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Agriculture

  • Feed costs impact meat industry


    The price of corn is expected to average about $5/bu. for the 2010-11 crop year, about $1.50/bu. over last year’s price. Over 40 percent of the corn crop is expected to go to food and industrial uses (sweeteners and ethanol), about 15 percent will be exported and the rest (a little less than 40 percent) will be used as livestock feed. As more corn is used in ethanol, less is available for use in the livestock sector, and that has long run consequences.

  • Remember safety during holidays


    Once Thanksgiving is over, families get in the holiday spirit with decorating their homes, baking special foods and joining in holiday observances.
    There are many special holidays and events during December including Christmas, Hanukkah, St. Nicholas Day, Las Posadas, Kwanzaa, and New Year’s Day.  No matter what December holiday your family observes, there are many activities that family and friends can do together.  

  • It's time to prune your roses

     

    It is alright to go ahead and cut your roses back and cover the bud union to protect it from winter’s chill.  We have had enough cold weather now that roses have finally started down the road to dormancy for their annual long winter nap.
    When cutting your roses back, there is one very important thing to keep in mind, such as what kind of roses do you have.  There are different pruning requirements for different rose types.

  • Give back during holidays; Young Riders compete

    The holiday season is a time for giving thanks and giving back.  Now is the perfect time of year to teach children the importance of community service and nurture the spirit of giving. Many youth groups including 4-H, Boy and Girl Scouts, school clubs and church youth groups conduct community service projects, but it’s important to also do community service as a family.

    Start by choosing a charity in your own community.  Then talk to the youth about the kinds of charities they would like to support.

  • Be thankful, and join us on Facebook!

    It is the season for thankfulness, but I often wonder why we need a season or holiday to remind us about all the good things we have.  We have so much more in this country than most of the rest of the world but yet we need to be reminded of it on a yearly basis.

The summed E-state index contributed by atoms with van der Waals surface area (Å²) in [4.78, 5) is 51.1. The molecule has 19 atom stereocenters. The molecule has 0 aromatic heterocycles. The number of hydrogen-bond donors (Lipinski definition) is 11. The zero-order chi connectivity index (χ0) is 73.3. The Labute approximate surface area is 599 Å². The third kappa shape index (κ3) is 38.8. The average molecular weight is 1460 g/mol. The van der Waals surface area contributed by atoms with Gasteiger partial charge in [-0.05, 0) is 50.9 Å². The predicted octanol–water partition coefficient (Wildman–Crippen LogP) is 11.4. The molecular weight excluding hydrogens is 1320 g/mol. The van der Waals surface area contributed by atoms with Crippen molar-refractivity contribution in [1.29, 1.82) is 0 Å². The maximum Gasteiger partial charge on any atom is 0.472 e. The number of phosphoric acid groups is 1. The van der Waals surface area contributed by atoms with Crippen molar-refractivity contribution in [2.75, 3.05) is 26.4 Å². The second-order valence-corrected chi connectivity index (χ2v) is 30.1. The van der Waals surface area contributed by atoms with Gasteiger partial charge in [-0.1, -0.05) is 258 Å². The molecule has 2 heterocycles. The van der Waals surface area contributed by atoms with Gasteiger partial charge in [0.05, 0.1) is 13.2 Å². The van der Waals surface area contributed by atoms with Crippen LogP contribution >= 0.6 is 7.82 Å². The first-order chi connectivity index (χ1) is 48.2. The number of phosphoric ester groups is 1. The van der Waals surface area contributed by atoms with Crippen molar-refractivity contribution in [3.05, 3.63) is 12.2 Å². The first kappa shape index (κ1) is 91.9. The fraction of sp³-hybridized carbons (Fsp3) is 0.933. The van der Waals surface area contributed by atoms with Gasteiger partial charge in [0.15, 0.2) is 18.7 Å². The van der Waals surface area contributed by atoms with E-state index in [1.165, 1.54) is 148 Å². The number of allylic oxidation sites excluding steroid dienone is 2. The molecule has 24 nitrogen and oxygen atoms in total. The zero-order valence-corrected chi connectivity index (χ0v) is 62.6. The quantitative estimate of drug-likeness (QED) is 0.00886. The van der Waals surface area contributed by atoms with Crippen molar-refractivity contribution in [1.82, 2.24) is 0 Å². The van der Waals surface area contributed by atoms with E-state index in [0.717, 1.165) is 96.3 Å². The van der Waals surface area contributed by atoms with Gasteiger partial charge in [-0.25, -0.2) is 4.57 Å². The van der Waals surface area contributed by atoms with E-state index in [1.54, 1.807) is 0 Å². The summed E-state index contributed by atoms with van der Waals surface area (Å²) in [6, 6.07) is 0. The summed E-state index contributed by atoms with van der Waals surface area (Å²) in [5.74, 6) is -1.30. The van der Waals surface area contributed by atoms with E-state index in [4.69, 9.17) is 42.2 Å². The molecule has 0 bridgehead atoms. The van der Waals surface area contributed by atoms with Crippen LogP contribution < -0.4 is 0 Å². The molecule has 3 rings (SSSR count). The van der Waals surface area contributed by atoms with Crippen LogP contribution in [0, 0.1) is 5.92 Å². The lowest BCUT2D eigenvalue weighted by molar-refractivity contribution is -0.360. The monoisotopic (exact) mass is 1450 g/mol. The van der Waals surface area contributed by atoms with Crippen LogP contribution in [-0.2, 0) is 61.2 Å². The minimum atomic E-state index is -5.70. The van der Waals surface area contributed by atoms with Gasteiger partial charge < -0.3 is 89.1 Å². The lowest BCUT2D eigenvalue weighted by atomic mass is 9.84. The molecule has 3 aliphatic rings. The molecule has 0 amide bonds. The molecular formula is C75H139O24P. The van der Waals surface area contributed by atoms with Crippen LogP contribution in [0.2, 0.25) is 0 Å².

• Time to inventory, purchase hay


    This article is from Tom Keene, U.K. Hay Marketing Specialist and a  native of Springfield.  I thought he had some really good information.
    Due to dry conditions, the majority of Kentucky livestock producers are already into their winter feeding programs which some began as early as September. Producers need to inventory their hay supplies now to ensure they have enough to last through the winter.

  • It's time to fertilize landscapes

  • 4-H'ers to attend conference; workshop to be held

    National 4-H Congress is the capstone event of 4-H, the United States Department of Agriculture’s youth development program. For 87 years, youth from the United States and its territories have participated in this youth leadership development conference. The Congress offers youth, ages 14-19, a quality, educational, and cross-cultural experience that exceeds what any state independently provides. It is designed to address the needs and issues of youth while helping to develop capable, competent, and caring citizens.

  • Remember farmers this Thanksgiving

    By Richie Farmer
    Agriculture Commissioner

    This season is known for the fall harvest, bountiful meals, and the many other blessings for which we all owe a debt of thanks. When you gather with family and friends around that crowded Thanksgiving table, keep in mind that the fruits (and vegetables, and meats, and bread) of that annual feast wouldn’t be possible without the labor of tens of thousands of farm families across the Commonwealth.

  • Science shows beef production is Earth friendly

    Recent studies from the scientific community have complimentary findings toward beef production with regard to its environmental impact.
    Washington State University animal scientist Jude Capper says, “Comparing the environmental impact of the US beef industry in 1977 to 2007, improvements in nutrition, management, growth rate and
    slaughter weights, have significantly reduced the environmental impact of modern beef production and improved its sustainability.”